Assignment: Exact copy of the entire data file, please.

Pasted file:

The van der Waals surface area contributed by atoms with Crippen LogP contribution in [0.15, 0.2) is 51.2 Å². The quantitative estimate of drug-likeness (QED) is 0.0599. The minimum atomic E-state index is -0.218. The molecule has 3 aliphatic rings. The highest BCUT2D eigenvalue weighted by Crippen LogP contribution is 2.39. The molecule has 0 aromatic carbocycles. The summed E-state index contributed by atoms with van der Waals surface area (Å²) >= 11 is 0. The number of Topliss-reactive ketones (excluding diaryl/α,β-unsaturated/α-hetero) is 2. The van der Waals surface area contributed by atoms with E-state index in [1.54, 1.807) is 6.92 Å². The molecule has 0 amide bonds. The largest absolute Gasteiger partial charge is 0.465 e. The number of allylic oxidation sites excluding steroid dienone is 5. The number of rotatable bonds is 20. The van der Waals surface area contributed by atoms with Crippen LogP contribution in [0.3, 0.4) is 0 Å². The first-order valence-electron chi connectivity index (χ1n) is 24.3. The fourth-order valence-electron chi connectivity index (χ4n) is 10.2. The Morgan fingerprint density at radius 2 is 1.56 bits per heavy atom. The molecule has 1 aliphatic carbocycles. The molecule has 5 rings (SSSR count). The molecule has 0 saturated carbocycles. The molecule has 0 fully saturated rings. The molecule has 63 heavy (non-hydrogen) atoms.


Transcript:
The van der Waals surface area contributed by atoms with Crippen LogP contribution in [0.15, 0.2) is 51.2 Å². The quantitative estimate of drug-likeness (QED) is 0.0599. The minimum atomic E-state index is -0.218. The molecule has 3 aliphatic rings. The highest BCUT2D eigenvalue weighted by Crippen LogP contribution is 2.39. The molecule has 0 aromatic carbocycles. The summed E-state index contributed by atoms with van der Waals surface area (Å²) >= 11 is 0. The number of Topliss-reactive ketones (excluding diaryl/α,β-unsaturated/α-hetero) is 2. The van der Waals surface area contributed by atoms with E-state index in [1.54, 1.807) is 6.92 Å². The molecule has 0 amide bonds. The largest absolute Gasteiger partial charge is 0.465 e. The number of allylic oxidation sites excluding steroid dienone is 5. The number of rotatable bonds is 20. The van der Waals surface area contributed by atoms with Crippen LogP contribution in [0.3, 0.4) is 0 Å². The first-order valence-electron chi connectivity index (χ1n) is 24.3. The fourth-order valence-electron chi connectivity index (χ4n) is 10.2. The Morgan fingerprint density at radius 2 is 1.56 bits per heavy atom. The molecule has 1 aliphatic carbocycles. The molecule has 5 rings (SSSR count). The molecule has 0 saturated carbocycles. The molecule has 0 fully saturated rings. The molecule has 63 heavy (non-hydrogen) atoms.